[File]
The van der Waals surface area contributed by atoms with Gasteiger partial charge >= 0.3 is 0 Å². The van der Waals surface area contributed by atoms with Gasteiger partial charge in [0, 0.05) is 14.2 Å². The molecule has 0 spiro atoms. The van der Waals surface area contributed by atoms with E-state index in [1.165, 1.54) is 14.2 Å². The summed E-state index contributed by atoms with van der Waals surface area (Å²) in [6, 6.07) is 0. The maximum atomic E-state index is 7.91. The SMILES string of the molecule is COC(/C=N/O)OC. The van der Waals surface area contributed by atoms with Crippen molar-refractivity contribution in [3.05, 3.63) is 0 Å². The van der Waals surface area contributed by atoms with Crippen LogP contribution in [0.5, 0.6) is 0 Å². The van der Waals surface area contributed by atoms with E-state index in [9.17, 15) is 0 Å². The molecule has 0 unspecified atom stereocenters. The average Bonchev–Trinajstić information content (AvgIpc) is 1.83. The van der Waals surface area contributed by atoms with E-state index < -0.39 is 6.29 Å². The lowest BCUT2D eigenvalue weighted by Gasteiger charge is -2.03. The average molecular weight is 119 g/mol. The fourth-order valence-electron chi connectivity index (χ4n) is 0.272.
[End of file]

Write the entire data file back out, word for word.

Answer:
The van der Waals surface area contributed by atoms with Gasteiger partial charge >= 0.3 is 0 Å². The van der Waals surface area contributed by atoms with Gasteiger partial charge in [0, 0.05) is 14.2 Å². The molecule has 0 spiro atoms. The van der Waals surface area contributed by atoms with E-state index in [1.165, 1.54) is 14.2 Å². The summed E-state index contributed by atoms with van der Waals surface area (Å²) in [6, 6.07) is 0. The maximum atomic E-state index is 7.91. The SMILES string of the molecule is COC(/C=N/O)OC. The van der Waals surface area contributed by atoms with Crippen molar-refractivity contribution in [3.05, 3.63) is 0 Å². The van der Waals surface area contributed by atoms with Crippen LogP contribution in [0.5, 0.6) is 0 Å². The van der Waals surface area contributed by atoms with E-state index in [9.17, 15) is 0 Å². The molecule has 0 unspecified atom stereocenters. The average Bonchev–Trinajstić information content (AvgIpc) is 1.83. The van der Waals surface area contributed by atoms with E-state index < -0.39 is 6.29 Å². The lowest BCUT2D eigenvalue weighted by Gasteiger charge is -2.03. The average molecular weight is 119 g/mol. The fourth-order valence-electron chi connectivity index (χ4n) is 0.272.